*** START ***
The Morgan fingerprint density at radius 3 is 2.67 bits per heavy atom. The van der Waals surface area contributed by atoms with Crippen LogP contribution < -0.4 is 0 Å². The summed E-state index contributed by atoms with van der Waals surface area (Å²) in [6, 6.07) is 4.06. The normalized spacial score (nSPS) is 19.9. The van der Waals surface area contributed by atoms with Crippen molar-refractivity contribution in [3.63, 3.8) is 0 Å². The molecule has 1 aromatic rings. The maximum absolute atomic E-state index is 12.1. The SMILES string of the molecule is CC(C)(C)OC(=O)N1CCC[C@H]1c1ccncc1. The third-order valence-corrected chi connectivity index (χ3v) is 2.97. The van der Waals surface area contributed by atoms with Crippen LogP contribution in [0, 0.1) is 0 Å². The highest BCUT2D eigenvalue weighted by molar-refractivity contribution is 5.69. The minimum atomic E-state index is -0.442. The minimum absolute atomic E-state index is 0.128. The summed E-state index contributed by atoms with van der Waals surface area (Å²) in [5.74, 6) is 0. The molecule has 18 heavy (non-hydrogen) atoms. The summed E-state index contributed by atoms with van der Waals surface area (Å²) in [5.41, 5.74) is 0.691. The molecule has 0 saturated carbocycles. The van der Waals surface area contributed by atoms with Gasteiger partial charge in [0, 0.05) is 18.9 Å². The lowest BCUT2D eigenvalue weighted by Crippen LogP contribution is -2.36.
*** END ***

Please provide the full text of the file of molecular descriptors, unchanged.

The Morgan fingerprint density at radius 3 is 2.67 bits per heavy atom. The van der Waals surface area contributed by atoms with Crippen LogP contribution < -0.4 is 0 Å². The summed E-state index contributed by atoms with van der Waals surface area (Å²) in [6, 6.07) is 4.06. The normalized spacial score (nSPS) is 19.9. The van der Waals surface area contributed by atoms with Crippen molar-refractivity contribution in [3.63, 3.8) is 0 Å². The molecule has 1 aromatic rings. The maximum absolute atomic E-state index is 12.1. The SMILES string of the molecule is CC(C)(C)OC(=O)N1CCC[C@H]1c1ccncc1. The third-order valence-corrected chi connectivity index (χ3v) is 2.97. The van der Waals surface area contributed by atoms with Crippen LogP contribution in [0, 0.1) is 0 Å². The highest BCUT2D eigenvalue weighted by molar-refractivity contribution is 5.69. The minimum atomic E-state index is -0.442. The minimum absolute atomic E-state index is 0.128. The summed E-state index contributed by atoms with van der Waals surface area (Å²) in [5.74, 6) is 0. The molecule has 18 heavy (non-hydrogen) atoms. The summed E-state index contributed by atoms with van der Waals surface area (Å²) in [5.41, 5.74) is 0.691. The molecule has 0 saturated carbocycles. The van der Waals surface area contributed by atoms with Gasteiger partial charge in [0, 0.05) is 18.9 Å². The lowest BCUT2D eigenvalue weighted by Crippen LogP contribution is -2.36.